Author Topic: Cold smoking times  (Read 4236 times)

Offline rauchteufel

  • Newbie
  • *
  • Posts: 15
Cold smoking times
« on: November 03, 2006, 03:01:18 AM »
Hi, all! I'm new to this board and to smoking. I'm thinking of getting a Bradley Original Smoker, and I've been looking at posts on cold smoking, including the cardboard box and hose work-around. Before I decide finally, I've a question about times and costs of cold smoking.

It says on the UK Arden Smoker Supplies site:
"Although somewhat less than a bonfire, an impressive amount of smoke is produced from a single bisquette, and this high smoke density does obviously effect smoking times within the cabinet.  For example, it is unlikely that you would want to smoke salmon in the Bradley Smoker for more than say 6 hours, whereas in a traditional smokehouse with often quite low smoke density, the process may take a week! This is also good news from the point of view of bisquette consumption. At current prices smoking with the Bradley  Flavour Bisquettes costs less than 1 UK pound per hour."

My (little) reading on cold smoking in general suggests that cold smoking can take several days, depending of course on what you're trying to smoke. That would seem to involve quite an expenditure in bisquettes, if it took that time with the Bradley! The Arden site suggests that cold smoking with the Bradley is much quicker than using other kit, because of high smoke density. Is this the experience of you experts out there? Is a week really reduced to amaximum of 6 hours with the Bradley? Any advice you could offer here would be greatly appreciated.

Fizzog

Offline manxman

  • Member Extraordinaire
  • ******
  • Posts: 2,693
Re: Cold smoking times
« Reply #1 on: November 03, 2006, 03:38:05 AM »
Hi Fizzog and welcome to the forum.

The most I have ever smoked anything is 8 hours, that was cold smoking some pollack and typically it is rare for anyone to go beyond 4-5 hours.

The John Watkins Coldsmoking method using the cardboard box and tumble dryer hose works very well, I have used it on numerous occasions for fish and cheese.

So what you quote from the Arden site is basically correct, have a look at the links below that will back this up and give you a few ideas.

The choice of the Original Bradley Smoker is a sensible one if you want to cold smoke, the digital model is not as flexible regarding cold smoking. (i think it only becomes available in the UK later this month in any case)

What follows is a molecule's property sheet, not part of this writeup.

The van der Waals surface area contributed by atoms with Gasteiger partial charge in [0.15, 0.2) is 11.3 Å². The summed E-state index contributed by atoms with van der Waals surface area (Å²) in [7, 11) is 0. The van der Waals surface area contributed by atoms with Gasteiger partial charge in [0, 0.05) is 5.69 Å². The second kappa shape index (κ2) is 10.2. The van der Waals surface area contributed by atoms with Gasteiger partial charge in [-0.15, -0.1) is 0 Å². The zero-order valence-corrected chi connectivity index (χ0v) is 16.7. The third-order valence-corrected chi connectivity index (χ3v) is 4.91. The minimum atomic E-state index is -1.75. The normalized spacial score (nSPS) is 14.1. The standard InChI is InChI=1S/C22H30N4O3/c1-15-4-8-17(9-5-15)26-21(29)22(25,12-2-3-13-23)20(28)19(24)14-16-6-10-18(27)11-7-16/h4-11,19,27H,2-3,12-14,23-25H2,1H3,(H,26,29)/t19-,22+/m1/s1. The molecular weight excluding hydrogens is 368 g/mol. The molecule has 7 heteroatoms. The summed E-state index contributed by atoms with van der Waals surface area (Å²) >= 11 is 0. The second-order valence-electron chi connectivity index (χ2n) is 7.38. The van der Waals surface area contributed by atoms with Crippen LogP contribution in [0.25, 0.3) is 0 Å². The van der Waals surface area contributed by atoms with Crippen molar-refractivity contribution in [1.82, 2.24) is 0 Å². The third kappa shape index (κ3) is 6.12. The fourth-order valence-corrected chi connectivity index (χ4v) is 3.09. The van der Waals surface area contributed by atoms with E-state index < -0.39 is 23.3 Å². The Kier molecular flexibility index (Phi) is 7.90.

Hope this helps.  :)



http://susan.rminor.com/forums/showthread.php?t=103
http://susan.rminor.com/forums/showthread.php?t=139
http://susan.rminor.com/forums/showthread.php?t=215
Manxman

Offline rauchteufel

  • Newbie
  • *
  • Posts: 15
Re: Cold smoking times
« Reply #2 on: November 03, 2006, 04:17:47 AM »
Thanks, Manxman, that's really helpful, as are the links you offered. BTW, I emailed Bradley, and they confirmed that cold smoking by the John Atkins method is not really possible with the digital smokers, unlesss (somewhere there's a post which suggests this) you find a longer sensor cable than that supplied.

Fizzog

Offline coyote

  • Sr. Member
  • ****
  • Posts: 889
Re: Cold smoking times
« Reply #3 on: November 03, 2006, 07:21:02 PM »
Welcome aboard Fizzog, I'm sure you'll find just as I have ,there are a lot of good
folks here willing to help out.
                                                                        Coyote

Offline tsquared

  • Hero Member
  • *****
  • Posts: 1,144
Re: Cold smoking times
« Reply #4 on: November 03, 2006, 09:37:11 PM »
Welcome Fizzog--Manxman has covered alot of what needs to be said re your query. One of the things to keep in mind when cold smoking salmon is that getting the proper firmness in your salmon is about proper curing procedure before the smoke and also removal of more moisture from the fish during the smoke. Moisture removal need not take place only while actual smoking is going on. I only apply smoke in my Bradley for 2 hours to cold smoked salmon but I leave the fish in the box with (relatively) warm air(up to 85 degrees)-moving past the fish for 1 or 2 days, depending on how the fish feels in terms of firmness. some people apply up to 4 hours actual smoke but i would err on the side of caution for your first batch and then add more time for your subsequent batches until you get the right amount of smoke for your palate. Let us know your procedure for your first smoke and how things turn out.
T2

Offline rauchteufel

  • Newbie
  • *
  • Posts: 15
Re: Cold smoking times
« Reply #5 on: November 03, 2006, 11:30:27 PM »
Thanks, one and all, for the great welcome, and thanks, tsquared, for the further advice. Getting the Original, I think, and I'll let you know how the first attempt goes...

Fizzog